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Democracy

Democracy

More than seven thousand people shared their best ideas to stop mass shootings. Here are the best.

Everyone agrees mass shootings need to end. But what can really be done?

A makeshift memorial after the 2019 El Paso mass shooting.

As of January 24, 2023, at least 69 people have been killed in 39 mass shootings across the United States . The deadliest shooting happened on January 21 in Monterey Park, California, when a 72-year-old man shot 20 people, killing 11. On January 23, a 66-year-old man killed 7 people and injured another in a shooting in Half Moon Bay, California.

It’s hard to see these stories in the news every few weeks—or days—and not get desensitized, especially when lawmakers have made it clear that they will not do anything substantive to curb the availability of assault weapons in the U.S.

After the assault weapons ban, which had been in effect for 10 years, lapsed in 2004, the number of mass shootings tripled.

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Joe Biden's kickoff rally for his 2020 presidential campaign and a gas stove burner.

When politicians find an issue that affects the average person, it’s an easy way to gain leverage over their opponents. They’re called “kitchen table” issues and the Republicans have found a great one with the “gas stove ban.” Conservative lawmakers are claiming that the Biden administration wants to ban gas ovens and stoves.

Heck, it’s not just a figurative kitchen table issue, it’s a problem that’s in voters’ kitchens. The problem for Republicans is that no one wants to take away anyone’s kitchen stove.

The kerfuffle began on January 9 when Richard L. Trumka Jr. of the U.S. Consumer Product Safety Commission told Bloomberg that a ban “was on the table” for gas stoves. "Products that can't be made safe can be banned," Trumka added.

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Democracy

Congressman wears his 4-month-old son during historic vote on the House floor

Bringing your baby to work can be a challenge, whether you work from home, in an office or in Congress.

Congressman wears 4-month-old son during vote.

In 2020, most parents got a crash course on bringing their kid to work, when work was suddenly at the kitchen table. Overnight, the roles of work and parenting collided, notwithstanding that for some parents this is the norm due to high child care costs or other life circumstances. Rep. Jimmy Gomez, D-Calif., is making sure that families don't get lost in the shuffle in the U.S. House.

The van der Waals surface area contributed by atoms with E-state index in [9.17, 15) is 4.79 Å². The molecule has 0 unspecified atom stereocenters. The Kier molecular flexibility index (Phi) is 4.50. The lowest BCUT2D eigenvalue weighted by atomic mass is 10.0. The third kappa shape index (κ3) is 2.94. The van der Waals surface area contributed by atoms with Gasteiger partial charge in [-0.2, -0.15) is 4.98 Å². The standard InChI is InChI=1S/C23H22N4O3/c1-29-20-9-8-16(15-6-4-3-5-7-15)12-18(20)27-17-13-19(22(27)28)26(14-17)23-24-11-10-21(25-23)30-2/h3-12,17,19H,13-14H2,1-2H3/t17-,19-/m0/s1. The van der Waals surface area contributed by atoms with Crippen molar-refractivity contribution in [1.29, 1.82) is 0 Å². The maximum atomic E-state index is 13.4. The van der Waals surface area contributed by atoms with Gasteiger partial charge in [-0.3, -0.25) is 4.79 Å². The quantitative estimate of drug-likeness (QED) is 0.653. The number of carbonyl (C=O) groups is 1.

The congressman's family came into Washington, D.C., from California to watch him get sworn in on January 3. But when things took a bit longer due to the prolonged speaker vote, Gomez felt it was important for his son to be on the floor with him when he cast his historic vote for Hakeem Jeffries. Jeffries will be the first Black minority leader in the House.

Bringing your baby to work can be a challenge, whether you work from home, in an office or in Congress. Babies may be little bundles of joy but if you miss their feeding time they become hungry bundles of anger. And Gomez's 4-month-old son, Hodge, was on a strict feeding schedule so he knew things could get a bit more complicated. It didn't discourage his decision.

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New Zealand prime minister's hot mic insult helped raise $100,000.

Not every moment is our best and sometimes those not-so-great moments are caught on tape or, in Jacinda Ardern's case, over a hot mic. Ardern is the prime minister of New Zealand and recently, during a parliamentary debate, she was feeling a bit frustrated with a colleague, ACT leader David Seymour. During the exchange, Ardern turned to her deputy and muttered "arrogant prick," referencing Seymour, who was apparently on the prime minister's last nerve.

The problem was, her mic was still on and picked up the hushed insult so others could hear. Probably not her proudest moment but, to be fair, they were discussing really heavy stuff like hate-speech and immigration. She didn't let the comment hang in the air, according to RNZ. Seymour told reporters that the prime minister texted him shortly afterward to apologize.

Later, the two were photographed holding a framed copy of the parliamentary debate where the insult was hurled. Turns out they've used the moment to raise money for the Prostate Cancer Foundation by allowing people to bid on the framed debate via Trade Me.

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